PEMBROKE — According to Elizabeth Blair, constructing jewelry out of glass is less art than it is science.
“There’s more science then I think I ever realized involved in it,” Blair said.
Blair, a Pembroke resident, has been mastering the science needed to produce colorful, eye-catching pendants, rings and earrings for five years.
She first learned about glass jewelry while at the beach. She said a tropical storm hit the beach so she took her two children to a paint-your-own pottery store. At the shop, she stumbled upon a woman teaching a class on fused glass, which is a technique that melts various pieces of glass to create a combination of colors and shapes.
“I decided that I wanted to take this fused glass class,” Blair said. “So when I took the fused glass class, I fell in love with.”
Shortly thereafter Blair bought a microwave kiln, which is a smaller-scale thermally insulated chamber that produces temperatures sufficient to harden, dry or produce chemical changes.
“It was very limited in what it could do, but I just played around with that and played around with different colors of glass until I got an idea of what I was doing,” she said.
When she first started, her pieces came out in weird shapes, Blair said. But she figured out how to ground them, fire them and create the desired shapes and textures.
“It was a process of trial and error,” Blair said. “I had ideas, but I had to figure out how to make them come into fruition.”
Blair said she continued to search online and read books to learn more about the technique until she felt comfortable enough to purchase a full-sized kiln.
“You might need it to go 100 degrees an hour for the first four hours and then it gradually gets hotter,” Blair said. “And then you might need to go 200 degrees an hour for the next two hours until you get to the point where the magic happens and the glass melts.”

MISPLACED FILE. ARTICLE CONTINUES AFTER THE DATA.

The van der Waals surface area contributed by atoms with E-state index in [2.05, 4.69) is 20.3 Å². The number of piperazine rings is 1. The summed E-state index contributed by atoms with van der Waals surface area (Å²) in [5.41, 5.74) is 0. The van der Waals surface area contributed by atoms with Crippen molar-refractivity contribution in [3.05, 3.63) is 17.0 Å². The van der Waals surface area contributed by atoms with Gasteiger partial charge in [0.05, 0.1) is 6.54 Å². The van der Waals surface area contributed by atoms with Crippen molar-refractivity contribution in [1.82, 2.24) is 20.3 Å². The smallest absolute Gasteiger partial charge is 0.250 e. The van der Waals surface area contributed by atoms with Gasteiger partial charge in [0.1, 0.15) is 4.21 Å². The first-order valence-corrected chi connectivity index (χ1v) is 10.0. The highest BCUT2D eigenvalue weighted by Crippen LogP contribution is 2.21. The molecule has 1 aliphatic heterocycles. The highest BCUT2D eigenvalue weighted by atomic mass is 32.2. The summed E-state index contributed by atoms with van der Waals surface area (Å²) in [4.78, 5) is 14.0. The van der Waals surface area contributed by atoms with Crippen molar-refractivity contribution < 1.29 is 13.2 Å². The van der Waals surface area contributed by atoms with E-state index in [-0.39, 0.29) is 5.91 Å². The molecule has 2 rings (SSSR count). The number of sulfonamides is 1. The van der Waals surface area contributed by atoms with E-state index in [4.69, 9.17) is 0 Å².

Blair said that for the jewelry she does, the glass gets to about 1,800 degrees Fahrenheit and then has a very slow cool-down time.
“If the glass cools too quickly it will actually crack,” she said. “So you cool it over a period of a day until it gradually cools down or naturally cools down so the glass itself doesn’t get brittle. It’s all magic.”
It’s also a lot of figuring out which colors complement each other, Blair said.
Blair uses dichroic glass. Dichroic glass jewelry is made in much the same way as fused-glass jewelry, but it has its own distinct look. Blair orders from a company in Texas solid pieces of the glass that she melts and manipulates into desired shapes.
The glass is made of pieces of sparkling, shimmering material that is then mounted onto clear or black glass. Dichroic glass is actually 50 micro-thin layers of different metals that were developed by NASA for astronauts’ face masks to protect them from radiation.
“Sometimes you’ll buy them and they’re intentionally made to be bumpy so that when they melt, it makes the dichroic part pull in different area and it creates different colors and looks,” Blair said.
The colors of dichroic glass shift and meld together when they are fired. After the pieces are lifted from the kiln and cooled, it is treated like fused glass.
“If you really don’t understand how things are happening while you’re in the kiln, then it’s harder to really come up with the idea you have in mind as an artist,” Blair said.
Blair always has been artistic.
Her first love was music. She is a adjunct professor at The University of North Carolina at Pembroke and plays piano at Sandy Plains United Methodist Church in Pembroke, where her husband is the pastor. She also makes pottery and uses a wire twisting technique for some of her jewelry. She is currently working on incorporating beading used in Lumbee tribal jewelry with her glass glass jewelry.
Blair’s jewelry can be seen at www.marcheldesigns.com.
Tomeka Sinclair can be reached at 910-416-5865 or at [email protected]